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Thursday, 8 January 2009

Ramond Andrew Lawrence, 17, of Portland was arraigned in juvenile court Friday on a murder allegation in connection with one of the two New Year's Eve

23:25 |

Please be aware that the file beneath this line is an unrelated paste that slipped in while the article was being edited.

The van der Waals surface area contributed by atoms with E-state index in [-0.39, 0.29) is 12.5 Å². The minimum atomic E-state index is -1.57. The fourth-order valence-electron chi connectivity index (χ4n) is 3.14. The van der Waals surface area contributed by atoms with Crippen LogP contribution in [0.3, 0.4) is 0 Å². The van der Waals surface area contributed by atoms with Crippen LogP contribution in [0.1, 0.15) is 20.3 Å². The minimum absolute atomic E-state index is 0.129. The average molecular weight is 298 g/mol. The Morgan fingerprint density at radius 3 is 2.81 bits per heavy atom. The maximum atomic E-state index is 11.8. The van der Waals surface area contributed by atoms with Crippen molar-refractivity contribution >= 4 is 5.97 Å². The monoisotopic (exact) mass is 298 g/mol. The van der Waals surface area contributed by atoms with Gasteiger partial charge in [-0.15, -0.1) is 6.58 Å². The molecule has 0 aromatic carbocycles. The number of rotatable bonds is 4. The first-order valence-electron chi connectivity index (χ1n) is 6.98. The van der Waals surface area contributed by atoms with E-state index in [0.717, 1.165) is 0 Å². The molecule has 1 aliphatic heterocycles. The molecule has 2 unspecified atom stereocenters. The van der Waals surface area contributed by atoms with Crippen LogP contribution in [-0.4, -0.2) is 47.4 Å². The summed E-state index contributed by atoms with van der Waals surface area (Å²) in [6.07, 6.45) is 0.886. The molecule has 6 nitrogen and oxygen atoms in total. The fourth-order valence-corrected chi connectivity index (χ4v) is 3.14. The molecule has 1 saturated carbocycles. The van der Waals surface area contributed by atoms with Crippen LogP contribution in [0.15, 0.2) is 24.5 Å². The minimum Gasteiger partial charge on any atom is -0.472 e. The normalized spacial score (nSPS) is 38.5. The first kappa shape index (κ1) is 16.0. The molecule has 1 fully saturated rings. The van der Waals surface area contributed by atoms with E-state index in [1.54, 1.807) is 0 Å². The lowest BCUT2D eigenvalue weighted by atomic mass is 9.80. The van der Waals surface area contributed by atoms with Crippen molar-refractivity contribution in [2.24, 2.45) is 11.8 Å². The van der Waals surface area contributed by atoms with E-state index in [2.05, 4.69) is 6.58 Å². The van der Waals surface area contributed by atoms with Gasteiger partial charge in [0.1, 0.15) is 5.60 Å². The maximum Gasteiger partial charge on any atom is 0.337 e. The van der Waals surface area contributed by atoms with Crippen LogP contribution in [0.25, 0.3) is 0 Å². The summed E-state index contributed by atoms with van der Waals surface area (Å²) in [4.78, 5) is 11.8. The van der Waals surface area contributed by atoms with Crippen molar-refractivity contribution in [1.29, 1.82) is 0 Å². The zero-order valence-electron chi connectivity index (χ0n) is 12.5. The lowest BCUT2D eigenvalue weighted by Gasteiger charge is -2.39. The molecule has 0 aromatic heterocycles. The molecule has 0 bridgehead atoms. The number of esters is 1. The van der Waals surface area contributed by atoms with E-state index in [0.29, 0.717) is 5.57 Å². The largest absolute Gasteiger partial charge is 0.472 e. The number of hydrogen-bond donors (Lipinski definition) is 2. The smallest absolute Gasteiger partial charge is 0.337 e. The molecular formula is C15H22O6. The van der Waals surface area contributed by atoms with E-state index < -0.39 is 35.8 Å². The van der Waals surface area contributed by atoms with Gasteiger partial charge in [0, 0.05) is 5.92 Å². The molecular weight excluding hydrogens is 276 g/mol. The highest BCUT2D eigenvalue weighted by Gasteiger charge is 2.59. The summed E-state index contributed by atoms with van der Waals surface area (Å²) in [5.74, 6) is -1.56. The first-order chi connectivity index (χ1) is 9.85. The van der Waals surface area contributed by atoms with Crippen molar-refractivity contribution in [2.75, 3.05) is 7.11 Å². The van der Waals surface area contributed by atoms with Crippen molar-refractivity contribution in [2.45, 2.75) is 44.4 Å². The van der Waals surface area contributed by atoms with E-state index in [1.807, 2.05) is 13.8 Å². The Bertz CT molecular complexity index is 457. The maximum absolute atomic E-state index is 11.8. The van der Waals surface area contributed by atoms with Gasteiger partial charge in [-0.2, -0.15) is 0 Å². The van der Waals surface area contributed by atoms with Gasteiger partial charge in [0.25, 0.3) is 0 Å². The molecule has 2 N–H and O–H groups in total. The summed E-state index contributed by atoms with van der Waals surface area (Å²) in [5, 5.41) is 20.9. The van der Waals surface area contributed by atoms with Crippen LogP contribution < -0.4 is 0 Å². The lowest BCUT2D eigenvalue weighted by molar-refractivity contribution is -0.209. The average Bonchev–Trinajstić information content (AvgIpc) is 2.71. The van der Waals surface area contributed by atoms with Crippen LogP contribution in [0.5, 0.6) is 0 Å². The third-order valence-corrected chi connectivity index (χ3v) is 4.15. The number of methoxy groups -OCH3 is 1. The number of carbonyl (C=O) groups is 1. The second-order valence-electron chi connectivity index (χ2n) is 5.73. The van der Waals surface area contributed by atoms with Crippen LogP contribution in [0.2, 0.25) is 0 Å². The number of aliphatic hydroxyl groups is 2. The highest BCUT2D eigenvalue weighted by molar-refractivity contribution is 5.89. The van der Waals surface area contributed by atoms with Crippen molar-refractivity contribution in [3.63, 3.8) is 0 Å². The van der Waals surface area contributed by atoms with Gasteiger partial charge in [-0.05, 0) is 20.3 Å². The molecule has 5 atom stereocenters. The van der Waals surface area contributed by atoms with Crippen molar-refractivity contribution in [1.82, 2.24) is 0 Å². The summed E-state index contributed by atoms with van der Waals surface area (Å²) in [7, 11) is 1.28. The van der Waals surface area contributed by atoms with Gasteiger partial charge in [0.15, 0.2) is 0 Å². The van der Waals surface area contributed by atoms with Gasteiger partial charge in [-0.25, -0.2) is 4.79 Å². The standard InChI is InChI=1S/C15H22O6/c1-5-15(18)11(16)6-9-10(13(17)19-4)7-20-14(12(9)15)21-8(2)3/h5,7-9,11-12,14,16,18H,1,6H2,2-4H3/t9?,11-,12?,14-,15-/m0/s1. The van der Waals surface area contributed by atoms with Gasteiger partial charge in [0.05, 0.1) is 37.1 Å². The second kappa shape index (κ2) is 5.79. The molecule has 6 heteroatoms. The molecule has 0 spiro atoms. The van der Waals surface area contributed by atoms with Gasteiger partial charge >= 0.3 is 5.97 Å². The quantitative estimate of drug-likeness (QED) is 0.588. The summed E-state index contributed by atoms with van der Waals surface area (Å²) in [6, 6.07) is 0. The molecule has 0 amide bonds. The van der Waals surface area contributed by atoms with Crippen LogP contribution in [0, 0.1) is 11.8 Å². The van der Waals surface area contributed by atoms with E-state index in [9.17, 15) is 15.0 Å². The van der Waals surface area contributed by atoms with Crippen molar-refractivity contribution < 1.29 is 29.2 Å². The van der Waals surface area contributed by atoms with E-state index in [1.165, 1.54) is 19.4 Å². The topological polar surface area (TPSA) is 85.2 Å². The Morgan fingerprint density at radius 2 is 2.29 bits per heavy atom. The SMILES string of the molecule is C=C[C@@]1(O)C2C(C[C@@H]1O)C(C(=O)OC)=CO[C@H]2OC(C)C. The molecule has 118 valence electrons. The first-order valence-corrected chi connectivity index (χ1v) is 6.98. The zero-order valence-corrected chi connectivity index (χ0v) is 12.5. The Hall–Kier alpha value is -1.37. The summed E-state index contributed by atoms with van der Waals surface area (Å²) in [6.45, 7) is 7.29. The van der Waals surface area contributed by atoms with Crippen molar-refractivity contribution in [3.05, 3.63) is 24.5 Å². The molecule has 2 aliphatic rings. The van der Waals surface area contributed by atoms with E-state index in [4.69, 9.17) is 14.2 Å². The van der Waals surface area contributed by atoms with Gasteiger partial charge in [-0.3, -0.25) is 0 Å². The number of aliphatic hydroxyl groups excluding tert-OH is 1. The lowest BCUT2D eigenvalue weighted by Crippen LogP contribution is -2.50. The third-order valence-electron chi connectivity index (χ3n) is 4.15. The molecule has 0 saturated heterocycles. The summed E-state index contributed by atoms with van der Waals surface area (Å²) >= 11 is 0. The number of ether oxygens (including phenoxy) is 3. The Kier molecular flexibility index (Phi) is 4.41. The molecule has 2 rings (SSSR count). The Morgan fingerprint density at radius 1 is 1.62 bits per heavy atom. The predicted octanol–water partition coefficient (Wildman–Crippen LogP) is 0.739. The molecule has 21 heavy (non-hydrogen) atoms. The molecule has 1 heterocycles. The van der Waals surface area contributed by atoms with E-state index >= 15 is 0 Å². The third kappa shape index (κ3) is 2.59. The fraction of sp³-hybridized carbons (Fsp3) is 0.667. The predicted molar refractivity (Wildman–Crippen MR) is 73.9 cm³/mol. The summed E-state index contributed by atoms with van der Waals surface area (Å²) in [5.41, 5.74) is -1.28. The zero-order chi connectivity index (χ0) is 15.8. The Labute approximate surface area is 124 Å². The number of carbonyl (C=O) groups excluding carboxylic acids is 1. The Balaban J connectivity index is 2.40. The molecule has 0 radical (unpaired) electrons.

Ramond Andrew Lawrence, 17, of Portland was arraigned in juvenile court Friday on a murder allegation in connection with one of the two New Year's Eve shooting deaths in Gresham. He's being held on $250,000 bail. Gresham police found two 18-year-old men dead late Wednesday after being alerted to people running through an apartment complex and firing guns just before 8 p.m. Gresham officers found Darius Jerrel Perry, 18, of Portland lying in the street by the Barberry Village Apartments, in the 200 block of Southeast 188th Street. As police canvassed the neighborhood, they discovered the body of Willy Lewis Butler, 18, of Portland behind a nearby apartment complex. Investigators suspect Butler fatally shot Perry, and then Lawrence shot and killed Butler, said Sean Riddell, a Multnomah County deputy district attorney. Butler was a half brother to a murder suspect, Latwan Brown, 30, who is wanted in Cross' killing at the North Portland church last month. Detectives found an empty revolver near Butler, suggesting he may have fired all six rounds. Police suspect Perry had fired at least one shot at Butler, striking him in the leg before he was killed. Lawrence is suspected of firing a .45-caliber handgun; eight to 10 .45-caliber casings were recovered at the scene, Riddell said. Detectives do not expect any further arrests in the double homicide case. Lawrence was arrested Thursday night. All three teenagers are known gang members and were on parole supervision by the Oregon Youth Authority, meaning they had spent time at MacLaren Youth Correctional Facility in the past for juvenile offenses, officials said. Perry had prior convictions for unlawful possession of a firearm; Butler for unlawful delivery of cocaine and possession of a stolen vehicle. Lawrence had been paroled in October after he had been in custody for assault, discharge of a firearm and disorderly conduct, according to Karen Andall, an assistant director at Oregon Youth Authority.

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